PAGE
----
My hon. Friend has been a tireless advocate for Burnley. He is quite right to praise the people of Burnley, who have had local restrictions put in place. Because of the actions they have taken—because they have followed their duty and followed those tougher rules—and the sacrifices they have made, the case rate has come down in Burnley, and I pay tribute to my hon. Friend and to every single resident of Burnley who has played their part. Absolutely, the enhanced support will continue in Burnley, as it does across those parts of Greater Manchester, East Lancashire and West Yorkshire that we have been able to take out of the most restrictive measures, and we continue to watch with vigilance.
Of course we have put in over the last two and a half years some very significant pay rises for nurses, and the whole House commends the work that the nursing profession as a whole, and each individual nurse, has done during this pandemic. Of course we are putting unprecedented sums into the NHS, and we work to make sure that everybody has the best possible working conditions, both now and in the future.
Yes, I will. I agree wholeheartedly with my hon. Friend that so-called conversion therapy is abhorrent. I praise her for the campaign she is running on this. I agree with the Prime Minister who, from this Dispatch Box, committed to ensuring that that practice is stamped out. We have a review under way. I will make sure that I work very closely with my hon. Friend, who has done so much to make the case.
Yes, we have been rolling out the asymptomatic testing for residents and staff in care homes. As the hon. Member will know from the statement I gave to the House in July, we had a problem with the supply of tests from one particular company, which caused some difficulties. We have spent the summer catching up on that programme.
Yes. The direct provision of healthcare is of course devolved, but as the UK Health Secretary I take an interest in ensuring we have high quality healthcare right across the country. I am very happy to work with my colleagues in the Welsh Government on improving the delivery of services in the Betsi Cadwaladr health service. I wish the new chief executive all the very best. I am sure she will take the service, improve it and work with her colleagues in this House to make sure that the people of north Wales get the very best health services that they deserve.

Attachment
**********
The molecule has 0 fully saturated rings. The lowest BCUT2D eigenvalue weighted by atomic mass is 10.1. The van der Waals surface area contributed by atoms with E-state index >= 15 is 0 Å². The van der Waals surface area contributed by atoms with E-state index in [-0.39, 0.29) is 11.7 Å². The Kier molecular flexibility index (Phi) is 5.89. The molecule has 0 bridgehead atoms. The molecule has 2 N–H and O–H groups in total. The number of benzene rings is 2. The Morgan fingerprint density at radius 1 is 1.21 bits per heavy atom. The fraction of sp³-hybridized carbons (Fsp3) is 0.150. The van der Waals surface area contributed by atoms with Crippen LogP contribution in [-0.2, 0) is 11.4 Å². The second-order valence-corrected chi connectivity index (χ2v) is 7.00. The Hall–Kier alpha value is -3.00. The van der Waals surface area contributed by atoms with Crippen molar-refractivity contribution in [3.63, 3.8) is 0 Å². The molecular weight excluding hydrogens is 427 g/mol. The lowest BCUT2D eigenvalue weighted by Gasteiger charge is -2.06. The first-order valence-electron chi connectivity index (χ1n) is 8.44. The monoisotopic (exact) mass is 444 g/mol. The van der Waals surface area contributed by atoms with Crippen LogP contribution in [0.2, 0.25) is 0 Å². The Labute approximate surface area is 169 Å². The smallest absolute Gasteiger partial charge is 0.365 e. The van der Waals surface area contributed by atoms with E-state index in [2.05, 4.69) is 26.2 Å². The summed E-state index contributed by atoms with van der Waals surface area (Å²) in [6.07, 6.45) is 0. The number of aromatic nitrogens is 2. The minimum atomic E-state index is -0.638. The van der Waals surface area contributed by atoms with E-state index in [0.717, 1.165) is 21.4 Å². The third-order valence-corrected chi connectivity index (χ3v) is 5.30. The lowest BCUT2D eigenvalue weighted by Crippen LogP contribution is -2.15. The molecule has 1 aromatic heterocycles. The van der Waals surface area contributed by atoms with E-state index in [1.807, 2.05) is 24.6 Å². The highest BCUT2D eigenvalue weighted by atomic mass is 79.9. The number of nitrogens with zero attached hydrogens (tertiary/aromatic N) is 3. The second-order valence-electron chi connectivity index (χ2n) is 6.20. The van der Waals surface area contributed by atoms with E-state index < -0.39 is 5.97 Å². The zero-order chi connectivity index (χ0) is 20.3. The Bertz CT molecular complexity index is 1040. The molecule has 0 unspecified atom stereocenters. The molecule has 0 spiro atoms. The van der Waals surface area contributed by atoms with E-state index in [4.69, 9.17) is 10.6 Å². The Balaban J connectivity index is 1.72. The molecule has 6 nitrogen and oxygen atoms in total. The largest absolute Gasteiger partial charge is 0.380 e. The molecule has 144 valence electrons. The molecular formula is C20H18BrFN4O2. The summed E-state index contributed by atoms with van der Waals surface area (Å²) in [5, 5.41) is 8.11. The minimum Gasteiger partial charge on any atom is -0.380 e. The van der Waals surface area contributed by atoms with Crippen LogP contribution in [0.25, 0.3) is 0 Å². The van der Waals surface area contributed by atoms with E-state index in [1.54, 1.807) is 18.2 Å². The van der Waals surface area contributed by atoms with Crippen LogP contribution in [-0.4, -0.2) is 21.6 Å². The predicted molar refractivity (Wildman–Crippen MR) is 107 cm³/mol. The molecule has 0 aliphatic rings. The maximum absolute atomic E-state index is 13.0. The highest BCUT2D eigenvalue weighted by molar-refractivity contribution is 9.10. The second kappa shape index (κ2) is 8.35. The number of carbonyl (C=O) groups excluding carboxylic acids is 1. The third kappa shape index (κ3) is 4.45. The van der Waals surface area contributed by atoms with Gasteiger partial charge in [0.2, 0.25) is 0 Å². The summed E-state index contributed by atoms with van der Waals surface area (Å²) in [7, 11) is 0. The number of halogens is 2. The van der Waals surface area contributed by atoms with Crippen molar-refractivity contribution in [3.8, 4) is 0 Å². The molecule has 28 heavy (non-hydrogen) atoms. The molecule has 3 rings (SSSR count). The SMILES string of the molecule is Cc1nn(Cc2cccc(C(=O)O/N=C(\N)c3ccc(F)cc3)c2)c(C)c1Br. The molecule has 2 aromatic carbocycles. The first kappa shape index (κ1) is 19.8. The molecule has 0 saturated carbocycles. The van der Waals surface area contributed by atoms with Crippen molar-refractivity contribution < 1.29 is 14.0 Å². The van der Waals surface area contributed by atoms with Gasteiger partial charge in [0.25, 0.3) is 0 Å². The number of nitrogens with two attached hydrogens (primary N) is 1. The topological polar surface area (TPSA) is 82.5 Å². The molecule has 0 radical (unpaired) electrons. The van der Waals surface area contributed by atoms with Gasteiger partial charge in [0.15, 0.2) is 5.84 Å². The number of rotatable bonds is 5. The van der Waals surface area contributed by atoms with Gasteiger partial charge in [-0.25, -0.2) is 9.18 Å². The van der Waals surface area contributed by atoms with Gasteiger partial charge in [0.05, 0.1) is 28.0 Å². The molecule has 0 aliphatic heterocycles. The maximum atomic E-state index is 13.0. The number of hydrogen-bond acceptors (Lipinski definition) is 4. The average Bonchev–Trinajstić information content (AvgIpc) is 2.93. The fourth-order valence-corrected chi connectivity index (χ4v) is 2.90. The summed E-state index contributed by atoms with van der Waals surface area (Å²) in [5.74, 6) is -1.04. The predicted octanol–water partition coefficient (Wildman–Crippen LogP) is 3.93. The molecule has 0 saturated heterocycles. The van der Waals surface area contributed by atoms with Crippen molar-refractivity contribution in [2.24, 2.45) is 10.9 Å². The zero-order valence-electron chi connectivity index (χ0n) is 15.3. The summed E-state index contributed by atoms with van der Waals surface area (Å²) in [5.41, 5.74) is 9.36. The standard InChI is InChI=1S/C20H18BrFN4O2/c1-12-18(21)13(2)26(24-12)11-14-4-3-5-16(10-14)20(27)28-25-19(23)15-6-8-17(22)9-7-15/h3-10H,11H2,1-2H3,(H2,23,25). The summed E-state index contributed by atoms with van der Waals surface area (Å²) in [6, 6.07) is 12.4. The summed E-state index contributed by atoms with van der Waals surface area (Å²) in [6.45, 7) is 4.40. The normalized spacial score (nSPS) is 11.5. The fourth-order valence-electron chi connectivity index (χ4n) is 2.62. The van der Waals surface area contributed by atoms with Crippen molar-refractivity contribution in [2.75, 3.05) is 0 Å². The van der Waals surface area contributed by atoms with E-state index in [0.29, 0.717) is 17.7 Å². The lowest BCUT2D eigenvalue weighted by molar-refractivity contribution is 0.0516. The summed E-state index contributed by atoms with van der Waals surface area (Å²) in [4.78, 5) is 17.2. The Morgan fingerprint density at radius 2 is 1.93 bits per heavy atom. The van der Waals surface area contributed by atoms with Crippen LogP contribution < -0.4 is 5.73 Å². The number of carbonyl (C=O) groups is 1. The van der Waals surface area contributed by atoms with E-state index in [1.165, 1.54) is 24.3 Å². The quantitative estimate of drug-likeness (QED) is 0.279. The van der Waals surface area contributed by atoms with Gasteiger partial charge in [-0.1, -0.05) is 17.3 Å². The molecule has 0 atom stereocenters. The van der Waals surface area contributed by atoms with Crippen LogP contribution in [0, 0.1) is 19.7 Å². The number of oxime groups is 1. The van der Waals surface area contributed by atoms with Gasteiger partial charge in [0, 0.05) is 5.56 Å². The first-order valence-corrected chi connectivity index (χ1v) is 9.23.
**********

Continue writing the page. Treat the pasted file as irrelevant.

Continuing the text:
In response to the last point, the turnaround time for test results is now the next day for almost every one. However, there has been a challenge, referred to just now and in a previous question, with the Randox kits. The test results from the Randox kits that were withdrawn were accurate. The challenge was that the Randox kits did not pass our very high and stringent standards; essentially they were not as clean as we would have wanted. I am informed by the clinicians that there is no evidence of any health threat from that, but of course we have to make sure that we protect people as much as possible. Hence, we had to withdraw the kits. As I said, we have a catch-up programme that is under way.
So they will be replaced, just to help the Member.
Yes, I would love to come up to Stockton and have a look round. I have enjoyed my many visits, especially the one in December, which went particularly well, just before the House reconvened after the general election.
My heart goes out to the hon. Member and to the family and friends of his friend, about whom he spoke so movingly just now. He is absolutely right to raise this. The early diagnosis of cancer is a critical part of improving cancer survival rates in this country. We have talked an awful lot in this House over the last six months about the testing and diagnosis of covid, but frankly this country needs to increase its testing and diagnosis of all diseases, including cancer. For a generation, we have not had enough testing. He is quite right to raise this issue, because it is not just about people coming forward; it is also about the problems being spotted earlier. We are investing £2 million in more rapid diagnostic centres, and we are trying to get diagnostics not just in the major hospitals but out into the community so that they are closer to primary care. There is also a major piece of work under way to recover the backlog that was necessarily built up during covid—that is under way and the backlog is down by about half—and also to go further and never give up on trying to have earlier diagnosis of cancer.
In order to allow the safe exit of hon. Members who have participated in this item of business and the safe arrival of those participating in the next, I am now suspending the House for three minutes.